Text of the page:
University clarifies why CMU-Alert mistakenly included building collapse
On Tuesday evening, the CMU-Alert system announced that there was a protest at the University of Pittsburgh, a building had collapsed, many police were there, and students should avoid the area around Fifth and Thackeray Avenue.
Over 250 people had been protesting outside the O’Hara Student Center as Michael Knowles and Brad Polumbo debated whether laws should regulate “transgenderism.” The Pitt News reported that at 7:34 p.m. “a combination of a firework and smoke bomb” went off, the sound of an explosion echoing through campus. But there was no building collapse.
Twenty minutes after its original message, CMU-Alert sent a follow-up that “building collapse” had been sent in error.
According to media relations director Peter Kerwin, the person who sent the notification accidentally included part of a template message. The mistake in the original alert was “ex: bldg collapse.”
Kerwin told The Tartan that because CMU-Alerts are time sensitive, the system has default scripts that include locations and response guidance, such as “avoid the area,” “shelter in place,” “evacuate,” or “run - hide - fight.” Community members can learn more about these protocols on the Emergency and Preparedness Response page.
The CMU Emergency Preparedness and Response Team drafts and sends CMU-Alerts. The group includes representatives from the University Police Department, Enterprise Risk Management, Office of General Counsel, University Communications & Marketing, and Student Affairs. They send a message if there is an immediate threat to campus safety.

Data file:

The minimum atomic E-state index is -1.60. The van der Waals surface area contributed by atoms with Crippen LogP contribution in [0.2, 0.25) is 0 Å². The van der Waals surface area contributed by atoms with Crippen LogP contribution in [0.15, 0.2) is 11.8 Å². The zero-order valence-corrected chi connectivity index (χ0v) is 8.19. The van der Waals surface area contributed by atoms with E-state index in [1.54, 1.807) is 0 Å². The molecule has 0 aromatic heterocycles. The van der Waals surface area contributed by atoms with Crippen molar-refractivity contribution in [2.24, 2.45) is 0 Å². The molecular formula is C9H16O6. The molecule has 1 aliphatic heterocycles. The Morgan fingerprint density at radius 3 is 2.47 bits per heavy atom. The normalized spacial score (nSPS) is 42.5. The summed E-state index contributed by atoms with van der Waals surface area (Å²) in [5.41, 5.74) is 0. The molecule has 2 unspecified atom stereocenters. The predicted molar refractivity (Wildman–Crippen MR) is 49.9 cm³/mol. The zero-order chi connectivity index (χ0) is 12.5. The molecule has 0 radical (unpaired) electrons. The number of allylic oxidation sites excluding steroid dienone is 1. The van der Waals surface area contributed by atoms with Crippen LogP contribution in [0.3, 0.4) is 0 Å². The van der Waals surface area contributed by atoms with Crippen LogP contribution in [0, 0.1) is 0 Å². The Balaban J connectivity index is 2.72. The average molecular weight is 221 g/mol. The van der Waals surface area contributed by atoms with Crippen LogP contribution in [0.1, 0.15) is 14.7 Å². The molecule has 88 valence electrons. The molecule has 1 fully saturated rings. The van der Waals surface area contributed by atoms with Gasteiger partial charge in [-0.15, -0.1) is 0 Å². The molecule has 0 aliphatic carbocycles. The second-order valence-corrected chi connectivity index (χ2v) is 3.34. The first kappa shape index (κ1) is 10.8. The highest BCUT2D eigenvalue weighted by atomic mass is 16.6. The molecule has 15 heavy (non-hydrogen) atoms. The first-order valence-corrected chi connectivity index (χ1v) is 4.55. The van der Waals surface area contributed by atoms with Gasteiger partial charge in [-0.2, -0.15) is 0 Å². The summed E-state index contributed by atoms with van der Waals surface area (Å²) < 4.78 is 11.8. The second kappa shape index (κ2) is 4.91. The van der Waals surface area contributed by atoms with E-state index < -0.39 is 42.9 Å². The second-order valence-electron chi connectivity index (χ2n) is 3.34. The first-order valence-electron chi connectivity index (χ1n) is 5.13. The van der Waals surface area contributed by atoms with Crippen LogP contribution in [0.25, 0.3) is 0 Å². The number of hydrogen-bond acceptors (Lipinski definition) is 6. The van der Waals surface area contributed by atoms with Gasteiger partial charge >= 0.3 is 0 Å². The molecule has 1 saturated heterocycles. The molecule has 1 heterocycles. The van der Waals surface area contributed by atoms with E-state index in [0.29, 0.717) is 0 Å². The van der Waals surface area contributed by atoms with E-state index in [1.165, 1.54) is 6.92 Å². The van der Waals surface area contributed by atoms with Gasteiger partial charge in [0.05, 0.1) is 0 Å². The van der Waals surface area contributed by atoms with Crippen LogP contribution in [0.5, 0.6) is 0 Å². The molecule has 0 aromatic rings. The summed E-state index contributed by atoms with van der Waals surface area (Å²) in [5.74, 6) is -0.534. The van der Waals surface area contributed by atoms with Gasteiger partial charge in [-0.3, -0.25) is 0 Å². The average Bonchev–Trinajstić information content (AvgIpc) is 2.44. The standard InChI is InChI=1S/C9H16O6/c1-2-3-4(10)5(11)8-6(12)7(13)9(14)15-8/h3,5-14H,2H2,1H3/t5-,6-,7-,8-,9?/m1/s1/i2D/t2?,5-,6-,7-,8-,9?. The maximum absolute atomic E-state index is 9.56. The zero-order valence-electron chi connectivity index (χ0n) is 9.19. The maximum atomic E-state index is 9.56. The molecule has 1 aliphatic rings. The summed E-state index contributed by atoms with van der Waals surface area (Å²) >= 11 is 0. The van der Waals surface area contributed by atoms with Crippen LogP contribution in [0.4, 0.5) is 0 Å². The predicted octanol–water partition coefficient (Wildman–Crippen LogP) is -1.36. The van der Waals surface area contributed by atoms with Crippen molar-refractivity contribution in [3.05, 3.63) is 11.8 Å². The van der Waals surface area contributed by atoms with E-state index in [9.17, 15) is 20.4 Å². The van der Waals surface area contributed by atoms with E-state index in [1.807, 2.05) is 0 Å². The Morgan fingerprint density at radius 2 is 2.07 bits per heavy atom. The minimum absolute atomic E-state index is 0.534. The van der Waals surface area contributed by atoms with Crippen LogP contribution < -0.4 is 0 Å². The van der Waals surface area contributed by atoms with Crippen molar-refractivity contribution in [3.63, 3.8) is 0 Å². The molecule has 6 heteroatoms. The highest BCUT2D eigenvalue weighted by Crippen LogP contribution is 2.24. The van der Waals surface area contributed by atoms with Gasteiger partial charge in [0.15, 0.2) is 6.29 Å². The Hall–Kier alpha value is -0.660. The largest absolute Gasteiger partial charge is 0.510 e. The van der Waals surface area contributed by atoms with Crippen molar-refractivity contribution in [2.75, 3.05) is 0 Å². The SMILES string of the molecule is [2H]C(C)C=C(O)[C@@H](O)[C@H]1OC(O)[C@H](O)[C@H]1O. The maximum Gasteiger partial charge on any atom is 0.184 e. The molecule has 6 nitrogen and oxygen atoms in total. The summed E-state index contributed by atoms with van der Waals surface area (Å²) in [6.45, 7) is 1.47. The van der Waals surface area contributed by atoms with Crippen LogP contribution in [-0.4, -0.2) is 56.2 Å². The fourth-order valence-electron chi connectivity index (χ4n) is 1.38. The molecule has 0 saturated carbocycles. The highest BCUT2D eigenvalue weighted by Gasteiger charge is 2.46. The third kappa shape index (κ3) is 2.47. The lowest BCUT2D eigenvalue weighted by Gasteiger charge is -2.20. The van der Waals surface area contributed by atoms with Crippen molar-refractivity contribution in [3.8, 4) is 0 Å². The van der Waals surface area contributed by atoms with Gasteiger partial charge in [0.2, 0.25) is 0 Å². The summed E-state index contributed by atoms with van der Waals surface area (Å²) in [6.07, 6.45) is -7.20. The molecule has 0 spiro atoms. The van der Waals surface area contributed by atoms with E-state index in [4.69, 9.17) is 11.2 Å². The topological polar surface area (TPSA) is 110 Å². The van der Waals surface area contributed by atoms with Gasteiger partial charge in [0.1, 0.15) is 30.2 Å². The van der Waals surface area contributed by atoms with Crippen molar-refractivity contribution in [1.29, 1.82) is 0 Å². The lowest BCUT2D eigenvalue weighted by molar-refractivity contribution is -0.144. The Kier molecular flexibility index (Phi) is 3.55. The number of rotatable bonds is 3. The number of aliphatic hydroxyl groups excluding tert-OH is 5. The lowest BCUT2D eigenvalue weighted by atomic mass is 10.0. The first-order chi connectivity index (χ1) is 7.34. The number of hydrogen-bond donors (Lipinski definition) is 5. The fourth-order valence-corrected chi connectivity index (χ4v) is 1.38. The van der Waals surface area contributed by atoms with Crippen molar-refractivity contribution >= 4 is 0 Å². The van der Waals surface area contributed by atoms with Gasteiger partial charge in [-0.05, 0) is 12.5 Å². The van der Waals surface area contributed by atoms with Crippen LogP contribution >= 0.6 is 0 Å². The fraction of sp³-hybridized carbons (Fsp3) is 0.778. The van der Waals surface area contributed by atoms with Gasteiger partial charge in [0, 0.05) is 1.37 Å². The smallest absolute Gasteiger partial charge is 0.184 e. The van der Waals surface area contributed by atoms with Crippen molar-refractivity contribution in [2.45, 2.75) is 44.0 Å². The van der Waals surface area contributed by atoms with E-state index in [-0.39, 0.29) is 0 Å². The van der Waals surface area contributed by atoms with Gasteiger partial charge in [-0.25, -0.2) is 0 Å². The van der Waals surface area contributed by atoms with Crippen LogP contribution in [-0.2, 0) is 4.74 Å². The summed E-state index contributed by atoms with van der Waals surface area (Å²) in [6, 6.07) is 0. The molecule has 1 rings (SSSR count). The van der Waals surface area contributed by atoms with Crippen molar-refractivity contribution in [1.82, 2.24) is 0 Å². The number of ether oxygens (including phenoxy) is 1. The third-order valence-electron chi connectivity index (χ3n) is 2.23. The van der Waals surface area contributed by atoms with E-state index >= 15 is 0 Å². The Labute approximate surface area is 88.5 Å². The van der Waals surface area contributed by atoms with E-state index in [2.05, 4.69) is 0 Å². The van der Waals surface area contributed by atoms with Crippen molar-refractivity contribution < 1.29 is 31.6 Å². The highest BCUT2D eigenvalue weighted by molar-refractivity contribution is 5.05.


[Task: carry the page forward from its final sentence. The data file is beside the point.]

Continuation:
After using a script for initial alerts, Kerwin said, the team typically crafts more detailed messages. At that point more Emergency Preparedness and Response Team members are involved and collaborate on the notifications.
CMU-Alert sent five messages on Tuesday: the initial one at 8:16 p.m., the correction, two updates that the protest was ongoing, and a 10:19 p.m. “all clear” when the protest ended.
Vice President for Operations Daryl Weinert sent an email to the Carnegie Mellon community at 10:35 p.m. to address the mistake. “Though we quickly corrected the message, we are aware this likely caused concern,” he wrote, adding that the University is “taking steps to ensure such an error doesn’t recur.”